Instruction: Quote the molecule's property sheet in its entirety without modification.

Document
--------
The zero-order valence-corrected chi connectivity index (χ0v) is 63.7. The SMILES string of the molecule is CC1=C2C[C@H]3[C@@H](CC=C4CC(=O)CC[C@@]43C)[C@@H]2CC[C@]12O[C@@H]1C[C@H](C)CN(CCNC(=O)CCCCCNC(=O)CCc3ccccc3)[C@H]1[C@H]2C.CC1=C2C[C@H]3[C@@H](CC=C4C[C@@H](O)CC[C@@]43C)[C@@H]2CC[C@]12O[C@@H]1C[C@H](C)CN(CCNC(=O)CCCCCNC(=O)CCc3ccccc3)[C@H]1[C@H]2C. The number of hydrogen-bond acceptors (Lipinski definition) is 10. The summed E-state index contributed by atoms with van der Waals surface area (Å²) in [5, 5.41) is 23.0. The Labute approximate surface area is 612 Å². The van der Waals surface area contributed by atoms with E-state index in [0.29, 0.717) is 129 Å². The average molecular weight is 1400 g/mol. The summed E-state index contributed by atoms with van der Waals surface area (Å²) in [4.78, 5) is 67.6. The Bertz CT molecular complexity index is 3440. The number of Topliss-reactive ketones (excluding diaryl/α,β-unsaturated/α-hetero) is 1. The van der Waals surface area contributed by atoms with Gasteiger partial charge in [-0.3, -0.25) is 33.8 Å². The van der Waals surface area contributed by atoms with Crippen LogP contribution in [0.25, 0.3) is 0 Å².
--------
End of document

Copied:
The zero-order valence-corrected chi connectivity index (χ0v) is 63.7. The SMILES string of the molecule is CC1=C2C[C@H]3[C@@H](CC=C4CC(=O)CC[C@@]43C)[C@@H]2CC[C@]12O[C@@H]1C[C@H](C)CN(CCNC(=O)CCCCCNC(=O)CCc3ccccc3)[C@H]1[C@H]2C.CC1=C2C[C@H]3[C@@H](CC=C4C[C@@H](O)CC[C@@]43C)[C@@H]2CC[C@]12O[C@@H]1C[C@H](C)CN(CCNC(=O)CCCCCNC(=O)CCc3ccccc3)[C@H]1[C@H]2C. The number of hydrogen-bond acceptors (Lipinski definition) is 10. The summed E-state index contributed by atoms with van der Waals surface area (Å²) in [5, 5.41) is 23.0. The Labute approximate surface area is 612 Å². The van der Waals surface area contributed by atoms with E-state index in [0.29, 0.717) is 129 Å². The average molecular weight is 1400 g/mol. The summed E-state index contributed by atoms with van der Waals surface area (Å²) in [4.78, 5) is 67.6. The Bertz CT molecular complexity index is 3440. The number of Topliss-reactive ketones (excluding diaryl/α,β-unsaturated/α-hetero) is 1. The van der Waals surface area contributed by atoms with Gasteiger partial charge in [-0.3, -0.25) is 33.8 Å². The van der Waals surface area contributed by atoms with Crippen LogP contribution in [0.25, 0.3) is 0 Å².